Friday, 22 March 2013

Rank the Films: Die Hard

As any regular reader of feeling fuzzier will know, lists are pretty darn nifty. We have a profound appreciation for straight-up lists. This is the thinking behind Rank the Films, a regular feature that pulls apart the pros and cons of a series of films, ranking them in order of good to bad. 

With the fifth instalment in the franchise, A Good Day To Die Hard, hitting Australian cinemas this weekend we take a look at the Die Hard franchise, ranking them from worst to best. Give it a read and leave me a comment letting me know what you think!

Be sure to check back again later in the week for my review of A Good Day To Die Hard.

4th - Die Hard 2: Die Harder (1990)

Rotten Tomatoes: 67%

Following up the original Die Hard with a sequel just as good way never going to be an easy task and so it proved for director Renny Harlin. In my mind the least memorable of the four Die Hard films to date, the second outing for John McClane (Bruce Willis) is simply trying to recreate the original too closely and suffers for it. With a villain that isn't that memorable and an implausible and confusing twist in the final third, the second Die Hard is a little generic to stand-out from the crowd. 

It does have its plus points however; Bruce Willis is still on top form as John McClane and the nail-biting time limit is a nice narrative element that keeps the audience on the edge of their seats. On the whole, it is great entertainment but a little too forgettable up against the other entry's in the franchise. 

3rd - Live Free Or Die Hard [Die Hard 4.0] (2007)

A lot older, a lot balder and a lot grouchier, John McClane is back in action alongside Justin Long's nerdy hacker Matt Farrell. A fresh 21st century take on Die Hard, the fourth entry into the franchise turned out to not be the disaster everyone thought it would be. This time the plot doesn't centre around a building or a plane being held hostage; it's a whole country. 

Die Hard 4.0 is big on action and has some really inventive set pieces that are equally entertaining as they are OTT. Overall, I put it ahead of Die Hard 2 because it ups the stakes and doesn't simply try and repeat any old formula. There are some genuinely good action scenes and Bruce Willis has lost none of that essential wit and charm needed to play John McClane. Maggie Q adds some sexy ass-kicking spice and Timothy Olyphant is a decent enough villain.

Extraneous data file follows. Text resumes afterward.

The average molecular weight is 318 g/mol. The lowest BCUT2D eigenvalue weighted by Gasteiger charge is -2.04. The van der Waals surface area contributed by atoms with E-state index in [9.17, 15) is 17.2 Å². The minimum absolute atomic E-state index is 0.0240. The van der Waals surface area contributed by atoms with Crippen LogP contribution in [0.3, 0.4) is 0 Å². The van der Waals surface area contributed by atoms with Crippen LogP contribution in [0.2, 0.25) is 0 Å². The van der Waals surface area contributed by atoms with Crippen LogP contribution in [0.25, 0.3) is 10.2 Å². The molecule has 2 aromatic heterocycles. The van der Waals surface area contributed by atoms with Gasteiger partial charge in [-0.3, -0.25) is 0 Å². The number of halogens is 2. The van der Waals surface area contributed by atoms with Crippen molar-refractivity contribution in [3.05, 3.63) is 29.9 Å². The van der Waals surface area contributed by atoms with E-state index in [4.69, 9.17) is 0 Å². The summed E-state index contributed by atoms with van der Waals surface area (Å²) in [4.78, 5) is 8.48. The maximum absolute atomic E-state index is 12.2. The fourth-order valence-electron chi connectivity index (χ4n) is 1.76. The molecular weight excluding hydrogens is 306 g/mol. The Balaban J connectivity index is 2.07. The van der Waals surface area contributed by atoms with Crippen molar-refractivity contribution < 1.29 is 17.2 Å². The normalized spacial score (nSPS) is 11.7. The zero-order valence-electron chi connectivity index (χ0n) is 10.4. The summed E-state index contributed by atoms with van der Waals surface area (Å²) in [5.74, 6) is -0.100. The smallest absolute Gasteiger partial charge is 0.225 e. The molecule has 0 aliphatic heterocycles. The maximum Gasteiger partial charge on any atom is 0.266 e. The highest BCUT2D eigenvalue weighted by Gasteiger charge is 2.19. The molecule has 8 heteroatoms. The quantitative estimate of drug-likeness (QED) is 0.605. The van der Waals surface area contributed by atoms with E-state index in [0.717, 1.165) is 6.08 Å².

2nd - Die Hard 3: With A Vengeance (1995)

Rotten Tomatoes: 52%

The franchise's third outing shook up the Die Hard formula by giving John McClane the chance to stretch his legs a little; held to ransom by vicious terrorist Simon Gruber (sounds familiar...), McClane must zig-zag his way across New York City and solve a series of riddles and puzzles laid out for him.

A change of direction for the series, Die Hard 3 was met with mixed reviews back in 1995. For me though, Die Hard 3 is one of the better entry's into the series. It is closer in spirit to the original film and the increased scale is a breath of fresh air after the claustrophobic first two entry's. Also, the addition of Samuel L. Jackson as shop owner/reluctant buddy Zeus is a stroke of genius; he shares some zinging dialogue with McClane that captures so well the mid-90's attitude towards race.

The end result is a sequel that feels like a much better follow-up than the first sequel (it helps that Die Hard 3 is directed by the same guy, John McTiernan, as the original Die Hard) and an all-round superb popcorn munching action-flick.

1st - Die Hard (1988)

They're never better than the original right? In this case, of course not. The original Die Hard is the real-deal, the film that laid out the blueprints for not just four sequels but a whole generation of imitators. Nothing since has really come close to matching its gripping and brutal hour and fifty-four minutes of greatness.

High above the city of Los Angeles, a team of terrorists has a seized a building, taken hostages and declared war. (Yes, I have taken that straight from the poster). It's up to off-duty cop John McClane to stop them, picking them off one by one and rescuing his captured wife in time for Christmas. 

Bruce Willis is at his best in his first outing as John McClane whilst Alan Rickman plays quite possibly one of the greatest (and most memorable) villains of all time. Tense, claustrophobic and most importantly, a whole lot of fun, Die Hard is hard to fault. A must see for any film fanatic!

Previous entry's in this series include the Harry Potter and the Star Wars franchise. Be sure to subscribe and not miss out on Rank the Films #4: Marvel Cinematic Universe. 

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